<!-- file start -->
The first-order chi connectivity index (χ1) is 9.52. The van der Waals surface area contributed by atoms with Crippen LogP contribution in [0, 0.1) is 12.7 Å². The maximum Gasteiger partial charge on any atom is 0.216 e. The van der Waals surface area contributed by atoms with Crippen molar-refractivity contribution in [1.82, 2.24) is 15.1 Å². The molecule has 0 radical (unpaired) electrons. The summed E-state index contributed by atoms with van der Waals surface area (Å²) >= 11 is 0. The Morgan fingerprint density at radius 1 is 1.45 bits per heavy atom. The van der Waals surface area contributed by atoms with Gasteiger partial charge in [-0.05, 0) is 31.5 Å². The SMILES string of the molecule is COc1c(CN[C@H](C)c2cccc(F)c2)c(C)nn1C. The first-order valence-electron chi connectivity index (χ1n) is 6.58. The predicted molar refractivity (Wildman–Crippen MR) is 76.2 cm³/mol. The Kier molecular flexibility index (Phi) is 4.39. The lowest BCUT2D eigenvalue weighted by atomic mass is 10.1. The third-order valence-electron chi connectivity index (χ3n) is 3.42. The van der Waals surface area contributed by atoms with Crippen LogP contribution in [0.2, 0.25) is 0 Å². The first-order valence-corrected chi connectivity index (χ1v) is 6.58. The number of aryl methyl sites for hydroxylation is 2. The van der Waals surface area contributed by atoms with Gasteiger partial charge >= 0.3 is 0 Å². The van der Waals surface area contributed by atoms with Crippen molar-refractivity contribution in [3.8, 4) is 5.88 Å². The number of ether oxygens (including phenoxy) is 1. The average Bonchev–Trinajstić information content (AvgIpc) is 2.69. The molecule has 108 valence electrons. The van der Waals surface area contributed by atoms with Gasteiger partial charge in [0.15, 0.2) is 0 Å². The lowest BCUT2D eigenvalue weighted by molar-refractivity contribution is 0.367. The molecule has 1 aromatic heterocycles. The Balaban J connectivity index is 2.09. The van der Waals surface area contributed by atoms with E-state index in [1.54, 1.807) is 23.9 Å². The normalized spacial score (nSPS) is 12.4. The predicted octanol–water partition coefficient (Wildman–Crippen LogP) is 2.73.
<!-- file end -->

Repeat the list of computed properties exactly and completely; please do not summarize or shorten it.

The first-order chi connectivity index (χ1) is 9.52. The van der Waals surface area contributed by atoms with Crippen LogP contribution in [0, 0.1) is 12.7 Å². The maximum Gasteiger partial charge on any atom is 0.216 e. The van der Waals surface area contributed by atoms with Crippen molar-refractivity contribution in [1.82, 2.24) is 15.1 Å². The molecule has 0 radical (unpaired) electrons. The summed E-state index contributed by atoms with van der Waals surface area (Å²) >= 11 is 0. The Morgan fingerprint density at radius 1 is 1.45 bits per heavy atom. The van der Waals surface area contributed by atoms with Gasteiger partial charge in [-0.05, 0) is 31.5 Å². The SMILES string of the molecule is COc1c(CN[C@H](C)c2cccc(F)c2)c(C)nn1C. The first-order valence-electron chi connectivity index (χ1n) is 6.58. The predicted molar refractivity (Wildman–Crippen MR) is 76.2 cm³/mol. The Kier molecular flexibility index (Phi) is 4.39. The lowest BCUT2D eigenvalue weighted by atomic mass is 10.1. The third-order valence-electron chi connectivity index (χ3n) is 3.42. The van der Waals surface area contributed by atoms with Crippen LogP contribution in [0.2, 0.25) is 0 Å². The first-order valence-corrected chi connectivity index (χ1v) is 6.58. The number of aryl methyl sites for hydroxylation is 2. The van der Waals surface area contributed by atoms with Gasteiger partial charge >= 0.3 is 0 Å². The van der Waals surface area contributed by atoms with Crippen molar-refractivity contribution in [3.8, 4) is 5.88 Å². The number of ether oxygens (including phenoxy) is 1. The average Bonchev–Trinajstić information content (AvgIpc) is 2.69. The molecule has 108 valence electrons. The van der Waals surface area contributed by atoms with Gasteiger partial charge in [0.15, 0.2) is 0 Å². The lowest BCUT2D eigenvalue weighted by molar-refractivity contribution is 0.367. The molecule has 1 aromatic heterocycles. The Balaban J connectivity index is 2.09. The van der Waals surface area contributed by atoms with E-state index in [1.54, 1.807) is 23.9 Å². The normalized spacial score (nSPS) is 12.4. The predicted octanol–water partition coefficient (Wildman–Crippen LogP) is 2.73.